Each participant receives a written set of assessment instructions before attending, which includes a detailed description of the assessment format, the core–competency-based criteria used for evaluation, and a detailed schedule of events. The participant also receives a contract outlining program and participant responsibilities, an agreement to have all simulation sessions recorded digitally (audio and video), and all applicable waivers of liability, designed by the legal departments of the Mount Sinai Medical Center and the Icahn School of Medicine at Mount Sinai. All documents are read, signed, and returned before the assessment. Enrollees remanded to participate by outside institutions or licensing bodies are also required to sign waivers granting permission to release written evaluations and video recordings of their sessions to the referring entities.
A 2-day assessment is used. This is preceded by a half-day introductory orientation course. The 4-h orientation allows participants to meet the faculty and to get accustomed to the simulated environment. Assessment instructions are reviewed verbally with the participants, who learn the strengths and limitations of the technology (patient simulators as well as the anesthesia equipment), and are taught how to interface with the simulator. They are also instructed as to the “ground rules” of the program (e.g., to interact with the simulator as one would to a real patient, use any and all equipment available, and take nothing for granted as a “glitch” in the technology). Each participant conducts at least one brief general anesthetic, in which no clinical problems occur (to help build comfort and familiarity with the environment), and is provided the opportunity to do more cases, if desired. During the orientation, participants are also allowed to briefly use other simulators they may be using, such as a virtual fiberoptic bronchoscope, a neuraxial anesthesia part-task trainer, a central-line part-task trainer, and an IV arm part-task trainer.
The 2-day evaluation is conducted in the presence of two board-certified anesthesiologist raters with extensive experience in simulation-based assessment (see Rater training below), who observe and evaluate each case in real time, and who also view and evaluate video recordings of the day’s events immediately on conclusion of the assessment. Two other support staff members serve as confederates, to play-act various roles during the scenario (e.g., nurse, surgeon, family member), and to provide additional feedback to the evaluators about the participant’s performance. A standardized patient actor plays the role of the patient for each preoperative visit before the participants’ interactions with the manikin. An additional member of the staff is always available to assist with technical issues (e.g., unfamiliarity with monitor or anesthesia machine, difficulties with the simulator’s drug recognition system, etc.). Three to four simulation-based patient encounters are presented each day.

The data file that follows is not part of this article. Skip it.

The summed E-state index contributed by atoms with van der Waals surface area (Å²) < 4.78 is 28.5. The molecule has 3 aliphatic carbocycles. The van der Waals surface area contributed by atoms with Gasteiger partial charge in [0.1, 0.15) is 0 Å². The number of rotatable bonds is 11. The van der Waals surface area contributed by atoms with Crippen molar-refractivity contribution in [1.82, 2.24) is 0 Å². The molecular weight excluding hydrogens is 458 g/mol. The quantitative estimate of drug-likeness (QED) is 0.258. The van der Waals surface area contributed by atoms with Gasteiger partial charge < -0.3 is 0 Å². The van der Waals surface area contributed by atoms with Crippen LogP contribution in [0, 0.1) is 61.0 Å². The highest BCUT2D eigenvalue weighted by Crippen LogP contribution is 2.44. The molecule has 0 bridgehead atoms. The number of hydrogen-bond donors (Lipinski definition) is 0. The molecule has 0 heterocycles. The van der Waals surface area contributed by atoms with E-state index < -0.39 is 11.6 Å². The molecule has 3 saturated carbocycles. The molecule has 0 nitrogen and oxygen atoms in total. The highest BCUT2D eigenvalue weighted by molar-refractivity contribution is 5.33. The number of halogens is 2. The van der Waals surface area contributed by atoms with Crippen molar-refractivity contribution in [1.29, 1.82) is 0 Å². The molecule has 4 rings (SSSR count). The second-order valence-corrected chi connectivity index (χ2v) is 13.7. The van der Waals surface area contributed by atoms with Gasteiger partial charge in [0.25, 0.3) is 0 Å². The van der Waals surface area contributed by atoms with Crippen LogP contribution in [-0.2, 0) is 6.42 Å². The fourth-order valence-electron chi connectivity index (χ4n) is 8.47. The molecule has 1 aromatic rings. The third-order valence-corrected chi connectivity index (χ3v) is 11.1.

Although a unique assessment is ultimately developed for each participant, essential topics evaluated over the 2 days always include: (1) preoperative assessment and optimization; (2) anesthetic plan and conduct including induction and emergence; (3) management of perioperative events, including hypoxia, hypercarbia, hypotension, hypertension, and arrhythmias; (4) postoperative care; (5) pain management; (6) demonstration of crisis management skills in the operating room and postanesthesia care unit; (7) working knowledge of and the ability to apply current American Heart Association Advanced Cardiovascular Life Support (ACLS) protocols; and (8) working knowledge of and the ability to perform the American Society of Anesthesiologists difficult-airway algorithm. Also tested and evaluated during each scenario are key core competencies of the Accreditation Council on Graduate Medical Education and American Board of Medical Specialties (i.e., patient care, medical knowledge, interpersonal and communication skills, professionalism, and systems-based practice).
Three scenarios are presented on day 1. These are standardized scenarios, which are presented unaltered (in terms of the chronology and major events) to all participants, and are intended to establish a baseline level of overall competency. The scenarios presented on day 2 are chosen and altered according to the participant’s performance on day 1. Procedures that were cancelled or delayed for medical optimization on day 1 are rescheduled and conducted on day 2. For example, a patient presenting for an elective case whose medical condition (e.g., coronary artery disease) was not optimized, and who was appropriately cancelled by the participant on day 1, will reappear on day 2 as an emergency case (e.g., the same patient presenting with a hip fracture from a fall). Specific deficits in knowledge, judgment, and skill identified on day 1 are confirmed with similar clinical situations on day 2. Failures to follow published practice guidelines or algorithms (e.g., American Society of Anesthesiologists difficult-airway or American Heart Association ACLS) on day 1 are reassessed on day 2 to ensure these were real deficiencies, and not due to hypervigilance, confusion, or to some other difficulty attributed to the simulated environment.